Home > cloud, ECM, SaaS, trends > When, not if, the EFSS market dies

When, not if, the EFSS market dies

Wrong WayUnless you have spent the last couple of years under a rock, you will have come across EFSS as the latest and greatest fad to hit the ECM and collaboration market. Discussions on EFSS abound, amongst the ECM and Social Collaboration blogs.

Analysts legitimised EFSS as a separate technology marketspace: Forrester published its The Forrester Wave™: File Sync And Share Platforms at the end of 2013, followed by Gartner’s Magic Quadrant for Enterprise File Synchronisation and Sharing (EFSS) in July 2014. They define EFSS as products that allow secure file Synchronisation, Access and Sharing across diverse devices, and positions with vendors like Box, Citrix, EMC, IBM and Accellion as leaders, adding Microsoft, Dropbox, Google, Apple and others as challengers.

The EFSS market is already a dying market

Alas! All is not well in the state of Denmark: The EFSS market is not going to be with us for long, as a separate market segment. Don’t get me wrong, EFSS functionality has been around for years and will continue to be around for many more years to come. But its product transition from niche, to mainstream, to commodity will be very fast.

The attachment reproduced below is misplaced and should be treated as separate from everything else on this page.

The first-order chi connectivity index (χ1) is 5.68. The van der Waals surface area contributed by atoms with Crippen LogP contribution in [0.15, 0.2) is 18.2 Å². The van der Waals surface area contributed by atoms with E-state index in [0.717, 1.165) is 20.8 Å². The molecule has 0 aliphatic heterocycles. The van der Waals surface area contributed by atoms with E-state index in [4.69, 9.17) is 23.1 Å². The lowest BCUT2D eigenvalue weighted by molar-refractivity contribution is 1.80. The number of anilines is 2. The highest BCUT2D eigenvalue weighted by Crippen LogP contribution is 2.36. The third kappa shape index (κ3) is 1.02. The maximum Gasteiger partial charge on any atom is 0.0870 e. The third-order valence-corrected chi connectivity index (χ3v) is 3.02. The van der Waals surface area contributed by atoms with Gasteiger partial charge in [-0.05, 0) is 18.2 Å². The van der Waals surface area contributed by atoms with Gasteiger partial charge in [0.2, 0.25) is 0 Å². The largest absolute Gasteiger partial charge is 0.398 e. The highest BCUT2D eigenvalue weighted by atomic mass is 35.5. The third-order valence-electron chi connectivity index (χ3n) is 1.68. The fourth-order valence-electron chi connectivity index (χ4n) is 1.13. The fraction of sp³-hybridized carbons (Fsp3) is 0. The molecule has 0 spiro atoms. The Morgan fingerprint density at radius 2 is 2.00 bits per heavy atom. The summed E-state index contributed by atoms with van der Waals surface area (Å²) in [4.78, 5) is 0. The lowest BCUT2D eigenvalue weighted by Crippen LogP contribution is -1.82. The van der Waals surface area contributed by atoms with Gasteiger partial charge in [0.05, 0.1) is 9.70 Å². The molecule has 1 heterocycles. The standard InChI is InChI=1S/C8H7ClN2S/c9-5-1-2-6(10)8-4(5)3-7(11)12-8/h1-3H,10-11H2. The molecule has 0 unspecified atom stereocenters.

Secure sharing of files, small and large, has been around for ages in the form of the mature MFT (Managed File Transfer) market, which is used extensively by large financial organisations, Engineering firms, etc. On the flip side, on-line/off-line synchronisation of files across devices has also been around for a long time, used in both ECM and Collaboration platforms. What has changed, which brought EFSS to the fore, is that (a) SaaS and cloud have added an additional layer of accessibility and (b) companies like Box and Dropbox stepped in to fill a gap in the market by providing easily consumable, standalone products that consumers can buy without involving IT. Adopting a Freemium licensing model helped too.